Jacobin, a new socialist magazine, has published an essay advocating destroying the U.S. Constitution.
The magazine, which was launched in 2011 and is published four times a year, is the creation of Bhaskar Sunkara. Sunkara, 26, is the son of immigrants from Trinidad and Tobago. He lives in Brooklyn.
A new profile on Vox.com argues that "Jacobin has in the past five years become the leading intellectual voice of the American left, the most vibrant and relevant socialist publication in a very long time."
Jacobin claims a circulation of 15,000 with a web audience of 750,000 a month. A 2013 profile of Sunkara in the New York Times revealed that when Seth Ackerman, a graduate student at Cornell, wrote a piece critical of the U.S. Constitution, Sunkara came up with the title: "Seth had a title with nine words and a semicolon. I crossed it out and wrote 'Burn the Constitution.'"
Ackerman's article argues that the Constitution, with its governmental checks and balances, prevents "the democratic will" and "popular sovereignty." Ackerman criticizes both conservatives and liberals for what he calls "Constitution fetish."
It stands to reason that a document drafted by a coterie of gilded gentry, openly contemptuous of “democracy” and panicked by what they saw as the mob rule of the 1780s, would seek to constrict popular sovereignty to the point of strangulation. Thus, brilliantly and subtly, the system they built rendered it virtually impossible for the electorate to obtain a concerted change in national policy by a collective act of political will. The Senate is an undemocratic monstrosity in which 84 percent of the population can be outvoted by the 16 percent living in the smallest states. The passage of legislation requires the simultaneous assent of three separate entities — the presidency, House, and Senate — that voters are purposely denied the opportunity to choose at one time, with two-thirds of the Senate membership left in place after each election. The illogical electoral college gears the whole combat of presidential elections around a few, almost randomly determined, swing states that happen to contain evenly balanced numbers of Democrats and Republicans. And the entire system is frozen in amber by an amendment process of almost comical complexity...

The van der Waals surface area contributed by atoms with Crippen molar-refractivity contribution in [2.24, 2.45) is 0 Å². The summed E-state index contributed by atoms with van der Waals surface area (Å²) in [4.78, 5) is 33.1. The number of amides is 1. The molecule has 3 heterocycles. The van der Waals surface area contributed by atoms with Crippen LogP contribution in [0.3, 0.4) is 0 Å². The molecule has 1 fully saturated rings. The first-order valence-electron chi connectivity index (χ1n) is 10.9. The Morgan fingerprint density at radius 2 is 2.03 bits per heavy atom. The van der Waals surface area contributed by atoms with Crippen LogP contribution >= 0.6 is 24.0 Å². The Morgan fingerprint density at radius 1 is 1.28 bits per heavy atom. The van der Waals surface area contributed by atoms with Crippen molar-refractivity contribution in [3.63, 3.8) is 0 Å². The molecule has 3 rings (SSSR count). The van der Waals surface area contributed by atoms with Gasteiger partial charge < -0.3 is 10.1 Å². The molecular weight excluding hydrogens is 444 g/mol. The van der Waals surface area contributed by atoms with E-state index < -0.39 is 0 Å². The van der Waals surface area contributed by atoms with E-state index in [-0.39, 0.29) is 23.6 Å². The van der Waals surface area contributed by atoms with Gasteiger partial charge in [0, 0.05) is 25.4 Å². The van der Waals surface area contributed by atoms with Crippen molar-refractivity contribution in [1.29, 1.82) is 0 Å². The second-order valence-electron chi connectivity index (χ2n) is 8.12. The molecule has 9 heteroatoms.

What is equally lamentable is that the recent rise (or, rather, return) to prominence of this constitutional crankery has spawned a whole genre of anxious liberal commentary aimed at rescuing the document’s honor from the clutches of uncouth reactionaries. It is an article of faith in this commentary that the Glenn Beck crowd simply misunderstand the Constitution and the intentions of the Founders. They labor under the illusion that our founding text enshrines conservative principles, when in reality (the claim goes) it’s an ambiguous document whose meaning is contested and always changing — or maybe even a warrant for ceaseless progress and change. But whatever it is, the Constitution according to today’s liberals is always misunderstood and never at fault, usually treated with a fond if wised-up reverence and never with the disapproving righteousness of the more advanced progressives...
It is a measure of our current ideological morass that liberals, in their own enlightened and open-minded way, still masochistically embrace a throne-and-altar orthodoxy that subordinates the people’s will to a virtually unalterable diktat handed down by an ancient council of aristocratic, semi-deified lawgivers.